Tag Archives: Tiny House In Oregon

The Tiny House Build: Day 1

When you are going to start any kind of adventure, it’s important to have a good nights rest the night before. I never can sleep the night before a big trip, but this is just building a tiny house, not a trip  so you would think I could sleep right? Aaron and I tried, but our sleep seemed to be doomed from the get go. I had injured my leg earlier in the day, and so I couldn’t find a sleeping position where it didn’t hurt, kept me awake for hours. Then the smoke detector decided that it was the perfect time for the battery to go out, and so that thing chirped at us every 10 minutes. I got 3 hours of sleep. But adrenaline is a funny thing, it can make you feel like you had 10 hours of sleep and are raring to go. We were on the job site at 7 AM: Aaron to help as part of the building crew, and I was to help cook the meals to keep the crew fed throughout the day.

Tiny House Crew

Before commencing work, I had everyone there who had a hand in the project, sign their name in the bed of the trailer. Sort of like time capsule fashion.

Tiny House Builders

We wanted a thermal barrier between the metal and the wood, so we used the same stuff that is for creating a barrier between concrete foundations and wood framing.

Tiny Trailer Thermal Barrier

We are using the sandwich system with the floor which consists of plywood, floor joists with insulation, then capped with tongue and groove plywood.

Sub Floor Of Tiny House

Floor Joists Of Tiny House

Sheep Wool Insulation Tiny House

Tiny House Sub Floor

Our insulation may look a bit unusual, it has sort of a ticker tape parade vibe going doesn’t it? It sheep wool, some of it right off the sheep and some of it from local wool mills, hence the funky colors. We sourced it from Oregon Shepard, located in Portland Oregon. After researching insulation in preparation for this build, I was more than a bit horrified by the major chemicals in them. And considering I have pretty bad allergies, I wanted to go with something more natural. Try as we might, we cannot go full-on chemical free in this build, but where possible { i.e. within in means financially, as well as locally available} we made some healthier choices.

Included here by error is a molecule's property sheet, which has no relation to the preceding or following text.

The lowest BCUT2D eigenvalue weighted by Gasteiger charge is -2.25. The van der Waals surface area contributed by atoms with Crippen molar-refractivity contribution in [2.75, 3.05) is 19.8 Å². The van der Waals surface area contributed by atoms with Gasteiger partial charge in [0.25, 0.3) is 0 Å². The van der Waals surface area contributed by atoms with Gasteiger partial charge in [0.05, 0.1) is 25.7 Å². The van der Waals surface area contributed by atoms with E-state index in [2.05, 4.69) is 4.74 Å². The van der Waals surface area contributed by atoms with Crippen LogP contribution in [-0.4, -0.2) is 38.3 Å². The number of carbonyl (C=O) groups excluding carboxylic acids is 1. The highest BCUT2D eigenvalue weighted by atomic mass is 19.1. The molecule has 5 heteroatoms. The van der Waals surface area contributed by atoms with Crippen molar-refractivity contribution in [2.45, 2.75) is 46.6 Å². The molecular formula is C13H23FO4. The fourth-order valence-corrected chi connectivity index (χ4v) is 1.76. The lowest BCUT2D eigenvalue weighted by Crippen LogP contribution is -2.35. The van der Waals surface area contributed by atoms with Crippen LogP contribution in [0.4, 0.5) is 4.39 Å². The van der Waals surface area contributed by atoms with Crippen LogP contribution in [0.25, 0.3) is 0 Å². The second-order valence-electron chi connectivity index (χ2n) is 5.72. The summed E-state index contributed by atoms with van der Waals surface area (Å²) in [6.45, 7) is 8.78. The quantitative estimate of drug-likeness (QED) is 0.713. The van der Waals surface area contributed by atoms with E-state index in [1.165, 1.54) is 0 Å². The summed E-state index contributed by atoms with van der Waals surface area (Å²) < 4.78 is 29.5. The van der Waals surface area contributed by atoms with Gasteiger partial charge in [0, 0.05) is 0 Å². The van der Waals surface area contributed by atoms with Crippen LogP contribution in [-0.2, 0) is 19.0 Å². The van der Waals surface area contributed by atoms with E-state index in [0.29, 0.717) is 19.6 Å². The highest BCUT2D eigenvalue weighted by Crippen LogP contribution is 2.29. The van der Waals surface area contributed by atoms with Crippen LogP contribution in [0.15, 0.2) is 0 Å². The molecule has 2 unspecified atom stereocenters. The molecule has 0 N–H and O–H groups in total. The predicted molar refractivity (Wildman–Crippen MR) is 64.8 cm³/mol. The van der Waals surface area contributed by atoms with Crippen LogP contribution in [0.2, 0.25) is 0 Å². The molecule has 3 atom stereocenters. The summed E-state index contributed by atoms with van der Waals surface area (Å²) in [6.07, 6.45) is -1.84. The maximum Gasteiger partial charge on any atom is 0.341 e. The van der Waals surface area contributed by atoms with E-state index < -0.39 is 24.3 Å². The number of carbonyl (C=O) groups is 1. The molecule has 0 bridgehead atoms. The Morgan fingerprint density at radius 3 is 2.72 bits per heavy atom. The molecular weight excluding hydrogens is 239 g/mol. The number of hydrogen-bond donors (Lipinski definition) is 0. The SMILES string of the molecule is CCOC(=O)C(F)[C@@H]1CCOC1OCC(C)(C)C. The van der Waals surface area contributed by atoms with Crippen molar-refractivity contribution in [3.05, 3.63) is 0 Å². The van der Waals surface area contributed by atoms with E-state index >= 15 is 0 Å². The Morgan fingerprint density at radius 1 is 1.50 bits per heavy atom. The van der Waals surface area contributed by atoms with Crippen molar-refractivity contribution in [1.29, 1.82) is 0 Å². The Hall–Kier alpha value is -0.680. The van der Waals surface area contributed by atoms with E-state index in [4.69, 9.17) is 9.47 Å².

One of the tricky parts was building around the wheel wells, as they cannot take much if any weight. But the guys did an outstanding job of building a beefy wall/roof support over both. It may look like the all that wood weight is on them, but it’s actually barely touching it!

Framing Wheel Wells Of Tiny House

Detail Of Framing Wheel Wells

It was amazing to see the first wall go up. Our crew is the very best, a wonderful group of family and friends!

First Wall Framing Of Tiny House On Wheels

By the end of the day, they had all four walls up! Stay tuned for more photos!….Update: Read about Day Two here: Day 2